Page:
In the region’s largest city, Maiduguri, an estimated 130,000 displaced people have settled into urban and peri-urban camps – part of more than 1.4 million displaced people living in camps throughout Borno State alone.
Many in the camps are farmers, cut off from their lands and communities and unsure of when they will be able to return home, get back to their fields and earn a living again. And a significant portion of these farmers are women, many of whom face obstacles because of their gender.
Amid these dire circumstances, a program is helping displaced Nigerian farmers create income opportunities and plan for the future by providing gender-responsive training, education about best agronomic practices, access to land and seed, and marketing opportunities.
“The idea is for them to have the knowledge, for them to know what they are doing when they go back to their homes, so that they will be self-reliant,” says program leader Kachalla Kyari Mala, a researcher at the Lake Chad Research Institute, part of the Agricultural Research Council of Nigeria.
The institute initiated the training program in 2018 to assist displaced wheat farmers living in the camps. The project launched after Mala and his team received training in gender-responsive agriculture research methods starting in 2017 through the Gender-responsive Researchers Equipped for Agricultural Transformation (GREAT) project, a joint effort between Cornell’s Department of Global Development and Makerere University in Kampala, Uganda.
Mala, a wheat breeder with degrees in botany, genetics and crop breeding, is working toward a Ph.D. in crop breeding. The research center where he works has a national mandate to aid farmers by breeding for genetic improvement of wheat, barley and millet.
He never expected to be working in camps with displaced people so heavily impacted by political and social issues. But now his work demands it.
Mala and other researchers on the project had to learn to engage communities in different ways and collect data that could help them better understand how men and women relate differently to crops, in the field and beyond. This meant learning to use methods like key informant interviews and sex-separated focus groups – tools more frequently used by social scientists than plant breeders. It also meant spending significant time within the camps and understanding that the crop couldn’t be separated from the community.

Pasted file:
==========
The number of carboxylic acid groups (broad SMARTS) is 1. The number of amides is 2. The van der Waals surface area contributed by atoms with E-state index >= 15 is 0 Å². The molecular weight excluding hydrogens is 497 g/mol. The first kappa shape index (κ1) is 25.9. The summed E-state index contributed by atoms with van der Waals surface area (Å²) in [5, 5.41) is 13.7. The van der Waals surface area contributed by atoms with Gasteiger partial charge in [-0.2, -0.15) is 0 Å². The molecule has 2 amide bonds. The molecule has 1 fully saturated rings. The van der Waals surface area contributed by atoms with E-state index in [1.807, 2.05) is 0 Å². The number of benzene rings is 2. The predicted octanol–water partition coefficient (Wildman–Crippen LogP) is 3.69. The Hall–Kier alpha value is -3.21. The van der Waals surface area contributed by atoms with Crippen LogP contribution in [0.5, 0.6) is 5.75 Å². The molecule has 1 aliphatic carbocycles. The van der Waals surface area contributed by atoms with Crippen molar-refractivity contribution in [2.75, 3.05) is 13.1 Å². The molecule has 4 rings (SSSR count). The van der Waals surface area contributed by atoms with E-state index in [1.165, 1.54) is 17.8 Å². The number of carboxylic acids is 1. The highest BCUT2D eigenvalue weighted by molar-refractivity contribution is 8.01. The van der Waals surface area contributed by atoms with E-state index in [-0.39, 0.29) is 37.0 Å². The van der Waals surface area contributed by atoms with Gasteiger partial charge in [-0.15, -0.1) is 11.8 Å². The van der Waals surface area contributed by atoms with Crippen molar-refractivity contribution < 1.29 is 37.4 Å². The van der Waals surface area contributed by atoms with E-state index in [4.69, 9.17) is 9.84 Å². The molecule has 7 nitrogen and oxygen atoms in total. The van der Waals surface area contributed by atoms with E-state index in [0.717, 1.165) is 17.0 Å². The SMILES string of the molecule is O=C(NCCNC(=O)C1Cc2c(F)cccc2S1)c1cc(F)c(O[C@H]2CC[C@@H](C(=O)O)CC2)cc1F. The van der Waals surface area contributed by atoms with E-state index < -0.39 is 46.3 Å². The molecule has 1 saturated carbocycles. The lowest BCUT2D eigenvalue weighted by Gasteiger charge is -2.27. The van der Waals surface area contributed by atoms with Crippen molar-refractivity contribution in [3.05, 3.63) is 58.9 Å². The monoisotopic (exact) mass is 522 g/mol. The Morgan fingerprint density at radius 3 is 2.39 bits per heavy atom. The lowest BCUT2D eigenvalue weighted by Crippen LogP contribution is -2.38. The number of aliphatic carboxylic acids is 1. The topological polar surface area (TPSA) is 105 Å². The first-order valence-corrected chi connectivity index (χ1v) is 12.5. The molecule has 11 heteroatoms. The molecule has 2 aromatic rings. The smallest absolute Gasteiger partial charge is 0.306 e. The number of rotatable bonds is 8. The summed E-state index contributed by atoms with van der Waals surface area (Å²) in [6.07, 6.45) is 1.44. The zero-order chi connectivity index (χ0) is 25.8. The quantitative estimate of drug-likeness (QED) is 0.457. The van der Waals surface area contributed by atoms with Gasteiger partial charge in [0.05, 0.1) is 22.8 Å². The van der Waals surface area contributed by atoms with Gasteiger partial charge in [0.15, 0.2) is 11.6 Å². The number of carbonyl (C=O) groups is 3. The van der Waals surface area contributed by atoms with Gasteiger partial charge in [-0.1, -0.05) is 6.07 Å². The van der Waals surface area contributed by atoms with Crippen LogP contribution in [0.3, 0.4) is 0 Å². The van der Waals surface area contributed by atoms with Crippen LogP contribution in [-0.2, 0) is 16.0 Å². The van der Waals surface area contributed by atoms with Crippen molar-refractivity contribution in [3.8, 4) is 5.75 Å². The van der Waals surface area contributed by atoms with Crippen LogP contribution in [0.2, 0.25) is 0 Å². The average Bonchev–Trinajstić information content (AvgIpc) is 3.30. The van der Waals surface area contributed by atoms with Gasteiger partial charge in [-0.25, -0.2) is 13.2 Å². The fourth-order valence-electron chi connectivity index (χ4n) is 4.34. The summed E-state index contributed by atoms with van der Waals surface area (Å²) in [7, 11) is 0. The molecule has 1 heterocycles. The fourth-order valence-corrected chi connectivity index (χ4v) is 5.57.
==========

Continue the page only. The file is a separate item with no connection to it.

“Because of the insurgency, we couldn’t even access some of our outside stations,” Mala says. “We felt [that working in the camps] is necessary, since so many of our target beneficiaries are in the camps: Why not now focus our attention on them?”
Women in the camps face negative stereotyping and discrimination at nearly every turn, diminishing their ability to farm and benefit from the program.
Mala described an incident last year in which the scientists cleared and allotted land for a group of men and women to farm. Before long the scientists received complaints that the men in the group had taken control of all that was produced.
“[Women] don’t have access to land; they don’t have access to seeds. Even if they produce … the men actually get control over [their crops], due to the traditional aspects and the religious belief that women are always inferior to men,” says Mala.
“We’re now trying to educate them, trying to explain to them that both women and men are equal in terms of whatever they are doing, so they shouldn’t be denigrated.”
The spread of COVID-19 has only worsened the situation. The collective fear has had a paralyzing effect on the agriculture activities and interpersonal interactions that are critical to achieving the goals of the program.
“The farmers are somewhat skeptical about meeting us, and we are somewhat skeptical about meeting them, due to fears of contracting the virus,” Mala explains.
Remote meetings are not a possibility, because the displaced farmers lack internet facilities, mobile phones and tablets.
And even if they did have communications technology, some activities just cannot be done remotely. To grow crops, one must go to the field.
They are slowly adapting to the new challenges. “We don’t engage more than five or six farmers at a time,” Mala says. “We keep a distance of 2 to 3 meters. We use face masks. So we are able to overcome the fears.”
Despite the strict social distancing measures and challenges of living and working in the camps, Mala says the program has had successes, which gives him hope to continue working. He wants to pass on best agricultural practices, implemented in a gender-responsive manner, to benefit people for many years to come, he says.
“They are now waiting for the insurgency to be over so that when they go back to their villages they can produce in large quantities,” Mala says. “They’ve adopted all of the best practices, so they can now produce by themselves.”
This article is adapted from the original, by Chris Knight, communications specialist for the GREAT project in Cornell’s Department of Global Development.
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